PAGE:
Progesterone also makes the smooth muscle - the muscle found in, for example, the urinary tract, blood vessels, trachea and gastrointestinal tract - more resilient. When smooth muscles become more compliant, the risk increases that you experience, for example, heartburn and acid regurgitation. This is because the stomach is not as tense as before, and therefore stomach acid can leak. It also makes your intestines work more slowly and can therefore cause nausea and constipation. Veins and blood vessels are also affected and this is the explanation for why you are more likely to suffer from varicose veins during a pregnancy.

Progesterone causes the blood supply to be redirected in the body so that your brain receives less blood than before. At the same time, this also reduces the consumption of, for example, glucose. This, together with the fact that the brain receives less blood, makes the brain function slower - so blame your forgetfulness and temporary confusion on the progesterone! High levels of progesterone have long been linked to sudden changes in mood. Mild irritation and anger are thus due to hormones and to a very high degree caused by progesterone.

Oxytocin

Oxytocin is one of our most important hormones during pregnancy and childbirth. Oxytocin is the only hormone that does not cause any discomfort but is often called our "feel-good hormone". It is secreted when we feel good, eat well, spend time with people we like, through physical proximity and during pregnancy and birth. Oxytocin also relieves pain during childbirth while ensuring that the uterus contracts and the cervix opens. Oxytocin also plays a major role in milk production and its association with the newborn baby.

You can read more about the different roles of oxytocin under the category Oxytocin in Articles & Tools → Pregnancy.

Prolactin

The main task of prolactin is to produce breast milk and to stimulate breast growth together with estrogen. But prolactin is not only milk-producing but also acts in many other areas, such as our immune system, our mental health and metabolism. It is also the hormone that makes us humans - and mammals for that matter - brood and feel the instinct to protect our children. Like oxytocin, prolactin helps with creating attachment to the newborn and is excreted during breastfeeding. During breastfeeding the levels of prolactin are high, a surge in prolactin also prevent ovulation and can in cases act as a contraceptive.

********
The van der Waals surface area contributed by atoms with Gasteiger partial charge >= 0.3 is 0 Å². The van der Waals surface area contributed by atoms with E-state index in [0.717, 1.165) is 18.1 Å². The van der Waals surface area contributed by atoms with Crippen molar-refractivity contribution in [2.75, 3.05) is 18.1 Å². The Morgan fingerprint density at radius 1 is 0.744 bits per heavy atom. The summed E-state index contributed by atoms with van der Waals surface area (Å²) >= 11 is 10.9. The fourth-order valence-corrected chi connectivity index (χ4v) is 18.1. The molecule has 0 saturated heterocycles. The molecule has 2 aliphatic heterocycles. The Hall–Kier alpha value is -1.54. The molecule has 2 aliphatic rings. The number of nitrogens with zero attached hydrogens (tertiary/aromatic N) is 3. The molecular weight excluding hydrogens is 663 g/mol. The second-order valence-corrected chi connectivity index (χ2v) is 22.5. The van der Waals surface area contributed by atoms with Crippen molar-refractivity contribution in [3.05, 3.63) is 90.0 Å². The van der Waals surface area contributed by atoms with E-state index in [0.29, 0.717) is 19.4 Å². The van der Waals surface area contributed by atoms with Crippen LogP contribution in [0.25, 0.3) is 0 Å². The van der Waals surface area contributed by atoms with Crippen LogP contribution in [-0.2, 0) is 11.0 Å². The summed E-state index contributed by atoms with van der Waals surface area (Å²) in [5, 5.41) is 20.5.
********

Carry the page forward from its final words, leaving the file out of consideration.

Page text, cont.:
Read more about this in our article "Can I get pregnant while breastfeeding?" which is about the Lactation amenorrhea method. You can find it under the category “Quarter 4” in Articles & Tools.

Relaxin

Relaxin begins to be produced in week 14 of the pregnancy and it makes your joints and ligaments softer. This is done to prepare the body for the growing pregnancy and also for birth, but it can mean that you experience pain from the pelvis and lumbar spine as the joints in the pelvis become more mobile.

Prostaglandins

Prostaglandins are formed throughout the entire pregnancy, but their effect is held back by progesterone. When progesterone levels eventually drop in the later parts of the pregnancy, prostaglandins can begin to work. They then soften the uterine tube to make it ready to mature and open during labor. Prostaglandins are also used as medicines in various forms when starting a labor.

Sources: - Kaplan, A. (red.) (2009). Lärobok för barnmorskor. (3., omarb. uppl.) Lund: Studentlitteratur. - Myles, M.F., Marshall, J.E. & Raynor, M.D. (red.) (2014). Myles textbook for midwives. (16th edition). Edinburgh: Elsevier.